The Toronto International Film Festival (TIFF) typically hosts 400,000 attendees every September, serving as one of the major film events of the year for fans, media, and industry members alike. Additionally, TIFF stays connected to movie-goers year-round at TIFF Bell Lightbox, a cultural center and cinema space that takes up an entire city block in Toronto’s media and entertainment district. But just like every other organization built on face-to-face connection, TIFF was forced to get creative in 2020 in the wake of the pandemic, according to Cameron Bailey, artistic director and co-head of TIFF.
“A lot of it was about bringing in-person events online,” Bailey said, “so this is all about going digital.”
Bailey, who hosted the session “Going Digital: Transforming TIFF for an Unprecedented Year” at Convening Leaders 2021, walked attendees through the innovative ways in which TIFF stayed connected with film fans and sponsors throughout 2020 when gathering was not an option.
One of the first and most successful ways TIFF responded to the COVID-19 crisis was creating the “Stay at Home Cinema,” which launched online in partnership with Bell Media in late March as a way to stay in touch with their audience members. Bell Media owns a film and TV streaming service called Crave. TIFF mined the service for works that the festival had a history with and organized social media watch parties that drove participants to watch on Crave and take the conversations to platforms like Twitter and Facebook throughout the movie. To give the watch parties even more dimension, TIFF was often able to organize pre-show Q&As on StreamYard with notable talent from the films, from the movie’s stars to directors.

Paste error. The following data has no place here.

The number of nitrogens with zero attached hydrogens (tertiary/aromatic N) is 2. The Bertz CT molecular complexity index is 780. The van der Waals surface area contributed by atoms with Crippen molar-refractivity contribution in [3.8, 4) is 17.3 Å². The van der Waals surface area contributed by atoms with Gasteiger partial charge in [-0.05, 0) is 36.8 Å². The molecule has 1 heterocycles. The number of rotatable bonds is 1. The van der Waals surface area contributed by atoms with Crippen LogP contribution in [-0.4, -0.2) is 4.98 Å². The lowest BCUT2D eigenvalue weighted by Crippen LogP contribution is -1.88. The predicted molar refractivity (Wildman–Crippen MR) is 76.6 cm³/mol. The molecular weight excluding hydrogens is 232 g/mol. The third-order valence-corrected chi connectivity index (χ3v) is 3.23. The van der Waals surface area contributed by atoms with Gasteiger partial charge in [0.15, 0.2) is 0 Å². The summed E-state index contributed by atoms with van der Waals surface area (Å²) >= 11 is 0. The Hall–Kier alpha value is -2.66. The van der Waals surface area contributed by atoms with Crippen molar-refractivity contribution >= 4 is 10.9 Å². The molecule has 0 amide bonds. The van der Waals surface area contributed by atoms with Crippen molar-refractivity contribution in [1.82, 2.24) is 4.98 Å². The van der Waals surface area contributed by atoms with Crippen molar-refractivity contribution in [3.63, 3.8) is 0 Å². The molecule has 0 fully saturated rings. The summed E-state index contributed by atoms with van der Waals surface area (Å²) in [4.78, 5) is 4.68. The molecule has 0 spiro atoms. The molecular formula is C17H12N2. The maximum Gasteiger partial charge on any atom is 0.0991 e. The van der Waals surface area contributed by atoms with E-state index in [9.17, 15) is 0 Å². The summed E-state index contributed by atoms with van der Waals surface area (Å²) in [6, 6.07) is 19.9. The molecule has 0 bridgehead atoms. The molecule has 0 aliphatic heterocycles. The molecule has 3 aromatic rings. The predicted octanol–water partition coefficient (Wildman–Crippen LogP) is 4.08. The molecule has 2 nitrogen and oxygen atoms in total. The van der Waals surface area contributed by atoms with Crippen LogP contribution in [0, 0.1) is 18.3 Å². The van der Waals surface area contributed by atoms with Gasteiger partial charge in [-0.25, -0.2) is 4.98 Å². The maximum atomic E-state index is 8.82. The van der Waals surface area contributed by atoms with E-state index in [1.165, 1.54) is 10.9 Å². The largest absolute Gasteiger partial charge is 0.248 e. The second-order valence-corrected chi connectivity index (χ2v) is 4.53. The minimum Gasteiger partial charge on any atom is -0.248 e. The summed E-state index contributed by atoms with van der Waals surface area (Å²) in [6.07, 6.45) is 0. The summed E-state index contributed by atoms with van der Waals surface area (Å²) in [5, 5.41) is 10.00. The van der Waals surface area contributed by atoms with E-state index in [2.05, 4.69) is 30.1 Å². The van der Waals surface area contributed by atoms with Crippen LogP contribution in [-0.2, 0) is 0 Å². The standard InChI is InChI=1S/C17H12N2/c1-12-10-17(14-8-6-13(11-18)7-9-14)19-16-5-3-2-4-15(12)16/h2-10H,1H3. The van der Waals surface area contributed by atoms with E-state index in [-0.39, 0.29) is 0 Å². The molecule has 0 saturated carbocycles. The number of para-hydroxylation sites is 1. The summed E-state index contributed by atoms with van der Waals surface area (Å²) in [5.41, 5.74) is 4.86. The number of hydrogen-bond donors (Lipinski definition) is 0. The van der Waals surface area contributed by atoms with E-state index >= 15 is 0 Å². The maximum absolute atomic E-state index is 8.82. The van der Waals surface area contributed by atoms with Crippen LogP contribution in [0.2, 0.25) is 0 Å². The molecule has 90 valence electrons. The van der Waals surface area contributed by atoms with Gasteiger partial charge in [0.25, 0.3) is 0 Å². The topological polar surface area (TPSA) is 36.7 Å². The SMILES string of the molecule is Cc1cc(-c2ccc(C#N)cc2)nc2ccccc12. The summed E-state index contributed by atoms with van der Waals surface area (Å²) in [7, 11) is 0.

The first “Stay at Home Cinema” watch party featured The Princess Bride, which debuted at TIFF in 1987. Before watching the film, viewers were able to tune in to a conversation with star Mandy Patinkin.
“It turned out to be a big hit,” Bailey said. TIFF went on to create 30 weekly watch parties, featuring guests such as directors Guillermo del Toro before a screening of Pan’s Labyrinth and George Tillman Jr., before a watch party for The Hate U Give, which premiered at TIFF in 2018. The watch parties brought in audience members from Canada, the United States, the United Kingdom, Turkey, Brazil, India, and more. Fifty-four percent of the audience was made up of TIFF members. The watch parties generated nearly 100 media articles about the event and earned 16 million impressions on social media, to the benefit of TIFF and its partner, Bell Media.
“It turned out to be one of the best things we’ve done,” Bailey said, adding that the watch parties allowed TIFF to stay engaged with its members during one of the most difficult and isolating phases of the pandemic.
Want to learn more about how TIFF has reached out to audience members during the COVID-19 crisis? This session, presented courtesy of Destination Toronto, is available on demand to Convening Leaders registrants in the CL Library until March 15. Visit conveningleaders.org to learn how to register for this and other on-demand CL21 sessions.